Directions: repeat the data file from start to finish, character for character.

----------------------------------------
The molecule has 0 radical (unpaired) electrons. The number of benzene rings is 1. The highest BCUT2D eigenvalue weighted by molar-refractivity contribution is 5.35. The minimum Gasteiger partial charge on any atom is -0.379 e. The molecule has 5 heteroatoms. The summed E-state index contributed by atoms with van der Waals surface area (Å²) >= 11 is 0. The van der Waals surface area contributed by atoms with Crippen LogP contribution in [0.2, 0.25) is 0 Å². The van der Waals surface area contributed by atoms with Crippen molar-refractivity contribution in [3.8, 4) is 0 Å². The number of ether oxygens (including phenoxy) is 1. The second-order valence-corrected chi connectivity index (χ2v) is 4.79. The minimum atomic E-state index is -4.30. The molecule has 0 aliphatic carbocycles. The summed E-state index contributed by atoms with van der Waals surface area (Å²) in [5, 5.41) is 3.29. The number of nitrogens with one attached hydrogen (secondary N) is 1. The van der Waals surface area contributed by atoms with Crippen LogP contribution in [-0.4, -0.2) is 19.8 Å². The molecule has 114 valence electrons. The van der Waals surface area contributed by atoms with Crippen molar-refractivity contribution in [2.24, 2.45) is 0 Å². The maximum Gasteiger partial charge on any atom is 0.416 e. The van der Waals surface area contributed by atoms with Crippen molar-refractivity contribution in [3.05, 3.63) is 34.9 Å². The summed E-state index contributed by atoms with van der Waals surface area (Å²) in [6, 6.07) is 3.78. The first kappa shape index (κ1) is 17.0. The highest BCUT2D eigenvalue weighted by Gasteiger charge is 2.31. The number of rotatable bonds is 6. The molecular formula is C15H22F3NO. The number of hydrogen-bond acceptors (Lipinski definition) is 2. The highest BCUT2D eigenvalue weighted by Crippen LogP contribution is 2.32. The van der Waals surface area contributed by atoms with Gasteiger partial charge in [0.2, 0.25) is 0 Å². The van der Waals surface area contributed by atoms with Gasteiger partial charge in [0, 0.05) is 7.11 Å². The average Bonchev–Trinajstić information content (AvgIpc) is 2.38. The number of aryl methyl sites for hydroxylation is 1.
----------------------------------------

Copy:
The molecule has 0 radical (unpaired) electrons. The number of benzene rings is 1. The highest BCUT2D eigenvalue weighted by molar-refractivity contribution is 5.35. The minimum Gasteiger partial charge on any atom is -0.379 e. The molecule has 5 heteroatoms. The summed E-state index contributed by atoms with van der Waals surface area (Å²) >= 11 is 0. The van der Waals surface area contributed by atoms with Crippen LogP contribution in [0.2, 0.25) is 0 Å². The van der Waals surface area contributed by atoms with Crippen molar-refractivity contribution in [3.8, 4) is 0 Å². The number of ether oxygens (including phenoxy) is 1. The second-order valence-corrected chi connectivity index (χ2v) is 4.79. The minimum atomic E-state index is -4.30. The molecule has 0 aliphatic carbocycles. The summed E-state index contributed by atoms with van der Waals surface area (Å²) in [5, 5.41) is 3.29. The number of nitrogens with one attached hydrogen (secondary N) is 1. The van der Waals surface area contributed by atoms with Crippen LogP contribution in [-0.4, -0.2) is 19.8 Å². The molecule has 114 valence electrons. The van der Waals surface area contributed by atoms with Crippen molar-refractivity contribution in [2.24, 2.45) is 0 Å². The maximum Gasteiger partial charge on any atom is 0.416 e. The van der Waals surface area contributed by atoms with Crippen molar-refractivity contribution in [3.05, 3.63) is 34.9 Å². The summed E-state index contributed by atoms with van der Waals surface area (Å²) in [6, 6.07) is 3.78. The first kappa shape index (κ1) is 17.0. The highest BCUT2D eigenvalue weighted by Gasteiger charge is 2.31. The number of rotatable bonds is 6. The molecular formula is C15H22F3NO. The number of hydrogen-bond acceptors (Lipinski definition) is 2. The highest BCUT2D eigenvalue weighted by Crippen LogP contribution is 2.32. The van der Waals surface area contributed by atoms with Gasteiger partial charge in [0.2, 0.25) is 0 Å². The van der Waals surface area contributed by atoms with Gasteiger partial charge in [0, 0.05) is 7.11 Å². The average Bonchev–Trinajstić information content (AvgIpc) is 2.38. The number of aryl methyl sites for hydroxylation is 1.